Soundbite: Take Heed Hyundai


They say that no one builds bad cars anymore in this business, at least when it comes to the established automakers, and for the most part that’s basically true.

But that doesn’t mean that there aren’t bad product strategies especially when egos are involved. We’re hearing of late that Hyundai is never going to make a mistake that will derail its momentum. Uh, that’s a roster of stuff worth contemplating.

First Hyundai, like I’ve said before and I’ll say it again. No car company stays as hot as Hyundai has been indefinitely. Many car companies before Hyundai have had it all figured out – or so they thought – only to run straight into a whirlpool of shit of their own making, followed by a reward in the market place that resonated for years afterward. Toyota is just the most recent example of that. Yes, of course Toyota will be back, but we’ll see to what extent.

But when I read where Hyundai’s U.S. sales boss, Dave Zuchowski, told Automotive News that the Korean automaker won’t risk quality lapses by increasing capacity too quickly in order to increase its sales 10 percent every year over the next three years, I figured the Hyundai train could be derailed at any moment. “We’ve made a conscious decision as a company not to compromise on quality in order to build more,” he told Automotive News. “Not everybody has made that decision, and it’s not always worked out very well for them.”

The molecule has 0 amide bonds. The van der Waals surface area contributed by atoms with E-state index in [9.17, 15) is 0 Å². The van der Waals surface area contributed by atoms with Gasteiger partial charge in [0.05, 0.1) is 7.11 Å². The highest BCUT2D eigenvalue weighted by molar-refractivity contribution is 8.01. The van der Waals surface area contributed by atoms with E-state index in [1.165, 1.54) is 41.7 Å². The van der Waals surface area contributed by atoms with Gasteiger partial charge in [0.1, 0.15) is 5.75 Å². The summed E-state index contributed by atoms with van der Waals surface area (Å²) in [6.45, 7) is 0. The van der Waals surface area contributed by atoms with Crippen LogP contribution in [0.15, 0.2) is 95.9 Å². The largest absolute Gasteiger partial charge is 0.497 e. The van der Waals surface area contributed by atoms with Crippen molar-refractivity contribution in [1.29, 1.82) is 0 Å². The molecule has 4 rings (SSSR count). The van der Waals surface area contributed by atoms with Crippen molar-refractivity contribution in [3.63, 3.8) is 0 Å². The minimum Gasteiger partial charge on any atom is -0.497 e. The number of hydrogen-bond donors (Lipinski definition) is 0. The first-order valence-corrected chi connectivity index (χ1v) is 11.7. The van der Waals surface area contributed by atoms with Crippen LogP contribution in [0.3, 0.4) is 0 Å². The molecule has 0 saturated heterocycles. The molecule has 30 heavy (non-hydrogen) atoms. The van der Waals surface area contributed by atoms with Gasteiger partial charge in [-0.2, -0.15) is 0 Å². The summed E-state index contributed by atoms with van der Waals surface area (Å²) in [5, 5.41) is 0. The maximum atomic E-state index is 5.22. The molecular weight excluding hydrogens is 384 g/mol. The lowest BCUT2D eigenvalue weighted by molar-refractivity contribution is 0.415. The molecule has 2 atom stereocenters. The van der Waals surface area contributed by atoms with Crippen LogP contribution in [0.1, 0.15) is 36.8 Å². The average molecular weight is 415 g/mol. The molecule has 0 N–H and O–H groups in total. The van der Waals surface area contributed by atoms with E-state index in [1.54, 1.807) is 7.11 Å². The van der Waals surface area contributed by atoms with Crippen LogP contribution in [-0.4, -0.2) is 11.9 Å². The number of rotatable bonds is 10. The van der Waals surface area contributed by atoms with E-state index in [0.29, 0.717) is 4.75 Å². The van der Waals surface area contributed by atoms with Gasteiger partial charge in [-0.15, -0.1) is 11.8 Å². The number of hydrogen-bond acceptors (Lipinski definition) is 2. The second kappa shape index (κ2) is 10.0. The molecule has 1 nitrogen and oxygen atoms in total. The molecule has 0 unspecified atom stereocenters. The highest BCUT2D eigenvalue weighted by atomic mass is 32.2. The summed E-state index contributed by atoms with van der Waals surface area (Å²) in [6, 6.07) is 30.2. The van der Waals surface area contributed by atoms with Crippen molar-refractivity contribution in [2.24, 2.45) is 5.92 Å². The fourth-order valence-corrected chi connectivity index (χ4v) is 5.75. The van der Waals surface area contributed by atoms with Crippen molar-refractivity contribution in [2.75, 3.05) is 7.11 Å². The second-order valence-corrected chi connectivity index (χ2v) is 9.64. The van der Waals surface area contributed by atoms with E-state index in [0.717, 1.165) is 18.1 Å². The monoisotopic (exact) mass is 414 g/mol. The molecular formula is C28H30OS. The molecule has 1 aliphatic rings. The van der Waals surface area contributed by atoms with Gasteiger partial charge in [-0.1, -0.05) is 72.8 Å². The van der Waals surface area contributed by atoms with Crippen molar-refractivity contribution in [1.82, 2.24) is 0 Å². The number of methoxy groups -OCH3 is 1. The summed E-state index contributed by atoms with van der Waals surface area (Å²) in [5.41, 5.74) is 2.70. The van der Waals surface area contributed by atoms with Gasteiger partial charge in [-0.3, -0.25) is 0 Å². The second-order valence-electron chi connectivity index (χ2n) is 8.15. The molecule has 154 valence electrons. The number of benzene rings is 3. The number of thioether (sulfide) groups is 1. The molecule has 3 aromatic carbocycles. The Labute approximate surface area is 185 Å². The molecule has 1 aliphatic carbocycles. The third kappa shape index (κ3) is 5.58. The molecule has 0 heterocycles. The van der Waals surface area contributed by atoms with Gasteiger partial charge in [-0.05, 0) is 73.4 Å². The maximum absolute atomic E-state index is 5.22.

Really? And how is Hyundai going to be different from the “others” in this business who have failed before? I can answer that one, too, because Hyundai is no different. They’re on an incredible roll and they have two exceptional products in the market in the Sonata and the Elantra, but they’re not immune to what has befallen more accomplished automakers in the past, by any means. And Zuchowski’s statement has confirmed our sighting of a burgeoning arrogance that is bound to rear its head more and more as the months go by.

But Hyundai’s creeping public arrogance has a more threatening hint to it, as in; they’re actually starting to believe that they cannot fail and that they won’t make mistakes. Well, I’ve got news for them: They will, on both counts.

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